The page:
Museums across USA are reaching out to people with Alzheimer's in order to bring the soothing power of art into the minds of those tackling dementia. The Museum of Modern Art in New York recently received a major, two-year grant from the MetLife Foundation to expand its "Meet Me At MoMA" program, which offers small group sessions and workshops for people in the early to mid stages of Alzheimer's. Other museums, including the Museum of Fine Arts in Boston and the Virginia Museum of Fine Arts in Richmond, offer similar programs.
The museum is also conducting a study, in conjunction with the New York University School of Medicine, to assess the effects of art therapy on those with Alzheimer's disease. The "Meet Me at MoMA" program guides people with Alzheimer's through lively discussions of works by modern masters like Henri Matisse, Jackson Pollock and Andy Warhol. MoMA, like other museums, offers weekly or monthly tours for people in the early to middle stages of Alzheimer's disease. Individuals are encouraged to discuss the works and to express whatever thoughts and emotions come to mind. Seeing art and talking about it, like creating art, is thought to release trapped emotions and engage parts of the brain that keep the mind active and the memory intact. In fact, art may prove a vital creative outlet for many with the disease who can no longer read or have trouble speaking or understanding words. Art, like music, seems to touch areas deep in the brain that are vital for well-being and emotional health, regardless of age or mental capacities. That's why both art and music therapy are increasingly being used for people with Alzheimer's disease.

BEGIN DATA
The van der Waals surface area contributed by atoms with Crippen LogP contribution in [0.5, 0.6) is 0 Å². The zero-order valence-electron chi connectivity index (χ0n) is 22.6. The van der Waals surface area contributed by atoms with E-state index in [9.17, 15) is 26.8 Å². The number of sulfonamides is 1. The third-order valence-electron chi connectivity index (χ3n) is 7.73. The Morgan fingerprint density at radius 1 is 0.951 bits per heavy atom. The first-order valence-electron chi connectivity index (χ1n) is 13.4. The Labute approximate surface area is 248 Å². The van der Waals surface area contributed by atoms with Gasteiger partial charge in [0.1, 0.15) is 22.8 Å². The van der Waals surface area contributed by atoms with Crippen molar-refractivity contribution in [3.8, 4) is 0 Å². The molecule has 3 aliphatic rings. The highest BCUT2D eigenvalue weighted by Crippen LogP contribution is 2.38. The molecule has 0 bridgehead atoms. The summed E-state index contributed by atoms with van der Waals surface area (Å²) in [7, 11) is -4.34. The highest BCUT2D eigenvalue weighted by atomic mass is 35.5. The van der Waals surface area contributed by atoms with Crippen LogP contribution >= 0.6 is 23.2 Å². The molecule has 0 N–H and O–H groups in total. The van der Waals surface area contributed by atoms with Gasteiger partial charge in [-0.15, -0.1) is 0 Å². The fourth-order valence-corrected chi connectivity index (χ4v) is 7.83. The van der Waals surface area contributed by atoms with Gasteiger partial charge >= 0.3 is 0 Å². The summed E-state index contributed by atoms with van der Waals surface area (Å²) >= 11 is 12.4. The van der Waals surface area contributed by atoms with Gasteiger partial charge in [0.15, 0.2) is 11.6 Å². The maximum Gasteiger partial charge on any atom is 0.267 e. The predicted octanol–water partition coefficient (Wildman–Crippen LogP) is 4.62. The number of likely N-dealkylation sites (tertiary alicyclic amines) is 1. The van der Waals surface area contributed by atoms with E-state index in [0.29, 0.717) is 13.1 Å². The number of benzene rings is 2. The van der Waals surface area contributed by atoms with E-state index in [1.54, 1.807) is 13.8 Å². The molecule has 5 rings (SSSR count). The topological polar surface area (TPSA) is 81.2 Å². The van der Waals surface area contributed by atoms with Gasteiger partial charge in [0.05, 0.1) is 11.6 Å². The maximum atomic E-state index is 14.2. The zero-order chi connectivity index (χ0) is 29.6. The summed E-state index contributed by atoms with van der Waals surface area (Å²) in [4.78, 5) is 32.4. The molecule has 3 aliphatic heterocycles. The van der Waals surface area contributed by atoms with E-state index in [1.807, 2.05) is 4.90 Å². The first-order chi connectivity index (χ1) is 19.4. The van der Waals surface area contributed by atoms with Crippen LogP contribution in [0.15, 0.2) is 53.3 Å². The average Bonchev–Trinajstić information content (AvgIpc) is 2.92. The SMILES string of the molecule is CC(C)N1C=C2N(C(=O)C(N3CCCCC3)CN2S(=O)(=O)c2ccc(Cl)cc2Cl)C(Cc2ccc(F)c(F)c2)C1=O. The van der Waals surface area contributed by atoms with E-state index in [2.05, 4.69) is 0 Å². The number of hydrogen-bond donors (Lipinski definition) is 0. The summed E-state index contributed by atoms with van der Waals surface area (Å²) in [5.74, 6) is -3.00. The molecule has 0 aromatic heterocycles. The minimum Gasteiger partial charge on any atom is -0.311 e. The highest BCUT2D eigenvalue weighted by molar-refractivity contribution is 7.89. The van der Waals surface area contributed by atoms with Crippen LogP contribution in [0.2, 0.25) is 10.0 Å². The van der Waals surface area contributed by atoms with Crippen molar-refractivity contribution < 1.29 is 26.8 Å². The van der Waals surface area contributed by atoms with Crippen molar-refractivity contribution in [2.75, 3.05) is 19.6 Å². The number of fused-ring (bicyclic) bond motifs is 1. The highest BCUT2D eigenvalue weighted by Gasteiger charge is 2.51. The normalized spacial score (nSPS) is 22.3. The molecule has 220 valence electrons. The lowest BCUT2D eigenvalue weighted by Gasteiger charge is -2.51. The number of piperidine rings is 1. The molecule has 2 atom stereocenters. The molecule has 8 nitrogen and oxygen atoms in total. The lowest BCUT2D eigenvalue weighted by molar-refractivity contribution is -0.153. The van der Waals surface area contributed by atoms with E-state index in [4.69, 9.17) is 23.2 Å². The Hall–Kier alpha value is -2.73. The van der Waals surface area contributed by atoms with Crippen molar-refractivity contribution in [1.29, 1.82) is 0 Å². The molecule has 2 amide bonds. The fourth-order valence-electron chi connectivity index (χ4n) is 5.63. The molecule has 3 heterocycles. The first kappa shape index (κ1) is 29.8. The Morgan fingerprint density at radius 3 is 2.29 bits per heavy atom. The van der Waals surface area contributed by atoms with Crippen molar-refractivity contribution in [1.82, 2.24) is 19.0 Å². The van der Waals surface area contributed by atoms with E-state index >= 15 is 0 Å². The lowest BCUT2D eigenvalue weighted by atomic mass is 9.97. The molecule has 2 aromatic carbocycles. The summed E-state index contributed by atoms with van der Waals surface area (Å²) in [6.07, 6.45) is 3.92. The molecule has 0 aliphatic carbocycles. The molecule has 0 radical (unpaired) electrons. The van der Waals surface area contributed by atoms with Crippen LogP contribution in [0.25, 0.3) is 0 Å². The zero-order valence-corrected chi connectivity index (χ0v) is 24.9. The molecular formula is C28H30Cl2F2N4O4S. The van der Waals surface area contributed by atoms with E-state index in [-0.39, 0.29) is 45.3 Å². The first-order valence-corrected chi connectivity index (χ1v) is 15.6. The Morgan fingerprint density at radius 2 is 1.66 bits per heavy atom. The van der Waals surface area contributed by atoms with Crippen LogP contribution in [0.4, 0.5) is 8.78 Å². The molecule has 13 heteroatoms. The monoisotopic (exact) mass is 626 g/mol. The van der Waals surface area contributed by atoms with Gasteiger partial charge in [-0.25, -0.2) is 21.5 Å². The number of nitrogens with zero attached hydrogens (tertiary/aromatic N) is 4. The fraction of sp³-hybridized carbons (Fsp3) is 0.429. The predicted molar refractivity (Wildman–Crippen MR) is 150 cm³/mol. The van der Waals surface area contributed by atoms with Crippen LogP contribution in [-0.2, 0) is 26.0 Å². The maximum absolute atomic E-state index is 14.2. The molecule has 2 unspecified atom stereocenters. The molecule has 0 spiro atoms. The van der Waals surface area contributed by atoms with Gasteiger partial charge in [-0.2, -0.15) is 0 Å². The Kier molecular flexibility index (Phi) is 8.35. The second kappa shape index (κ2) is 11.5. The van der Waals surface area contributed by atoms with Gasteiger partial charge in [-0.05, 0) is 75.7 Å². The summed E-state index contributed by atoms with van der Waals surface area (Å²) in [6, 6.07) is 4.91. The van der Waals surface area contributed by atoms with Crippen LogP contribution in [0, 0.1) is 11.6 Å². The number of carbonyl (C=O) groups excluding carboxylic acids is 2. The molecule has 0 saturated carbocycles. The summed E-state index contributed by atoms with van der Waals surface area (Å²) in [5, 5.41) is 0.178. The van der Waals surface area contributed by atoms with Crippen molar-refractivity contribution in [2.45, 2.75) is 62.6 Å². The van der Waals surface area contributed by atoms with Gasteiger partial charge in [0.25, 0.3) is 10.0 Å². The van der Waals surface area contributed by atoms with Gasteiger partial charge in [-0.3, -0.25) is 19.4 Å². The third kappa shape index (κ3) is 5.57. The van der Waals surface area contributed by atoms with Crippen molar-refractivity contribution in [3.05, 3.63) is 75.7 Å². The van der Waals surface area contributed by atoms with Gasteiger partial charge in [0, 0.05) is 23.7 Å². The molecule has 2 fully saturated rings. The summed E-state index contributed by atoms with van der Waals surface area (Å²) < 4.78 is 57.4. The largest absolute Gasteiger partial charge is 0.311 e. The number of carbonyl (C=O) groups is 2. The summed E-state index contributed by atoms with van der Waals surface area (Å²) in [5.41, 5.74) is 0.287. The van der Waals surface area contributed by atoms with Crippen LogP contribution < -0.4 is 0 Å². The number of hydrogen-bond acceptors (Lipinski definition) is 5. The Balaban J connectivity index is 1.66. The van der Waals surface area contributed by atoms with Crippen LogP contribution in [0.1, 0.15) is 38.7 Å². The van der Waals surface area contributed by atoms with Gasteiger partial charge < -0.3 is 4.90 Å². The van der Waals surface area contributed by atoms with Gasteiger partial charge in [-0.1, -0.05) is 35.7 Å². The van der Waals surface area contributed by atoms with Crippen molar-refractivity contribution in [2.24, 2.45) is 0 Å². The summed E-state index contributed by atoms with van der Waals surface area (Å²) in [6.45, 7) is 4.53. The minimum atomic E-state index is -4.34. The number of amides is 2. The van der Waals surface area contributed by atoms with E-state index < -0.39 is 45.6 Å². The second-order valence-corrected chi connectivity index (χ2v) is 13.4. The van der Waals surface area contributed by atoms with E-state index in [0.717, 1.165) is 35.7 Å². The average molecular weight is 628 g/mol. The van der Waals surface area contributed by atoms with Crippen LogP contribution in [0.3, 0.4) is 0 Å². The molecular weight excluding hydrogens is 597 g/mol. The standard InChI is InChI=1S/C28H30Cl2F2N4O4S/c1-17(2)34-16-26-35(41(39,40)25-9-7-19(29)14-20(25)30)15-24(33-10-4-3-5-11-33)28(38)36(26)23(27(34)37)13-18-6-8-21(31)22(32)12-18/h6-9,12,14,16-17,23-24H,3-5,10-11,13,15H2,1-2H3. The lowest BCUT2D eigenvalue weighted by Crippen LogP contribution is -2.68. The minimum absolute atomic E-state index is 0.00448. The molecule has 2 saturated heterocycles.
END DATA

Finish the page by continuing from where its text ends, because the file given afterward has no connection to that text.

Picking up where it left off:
As a researcher interested in new natural treatments for persons with Alzheimer's Disease, I would like to take this news item to highlight the innovative project of Dr. Heidi Hamilton on “Talk in Response to Paintings: A Pilot Study of the Intersection of Art, Dementia, and Discourse" (in collaboration with Dr. John Zeisel, President, of Hearthstone Alzheimer Care Ltd., Massachusetts, founder of the “Artists for Alzheimer’s” program, and Dr. Mike Bird, Senior Clinical Psychologist, Greater Southern Area Health Service, Queanbeyan, New South Wales), August 2007-present. This study focuses on linguistic analysis in order to provide powerful evidence of the cognitive and social effects of such programs on participants. According to Dr. Hamilton, the findings of this study will illuminate contextual features of the complex relationship between language and Alzheimer’s disease while simultaneously providing an important step toward improving the everyday lives of people living with this disease.
Picture: By Robert Deutsch, USA TODAY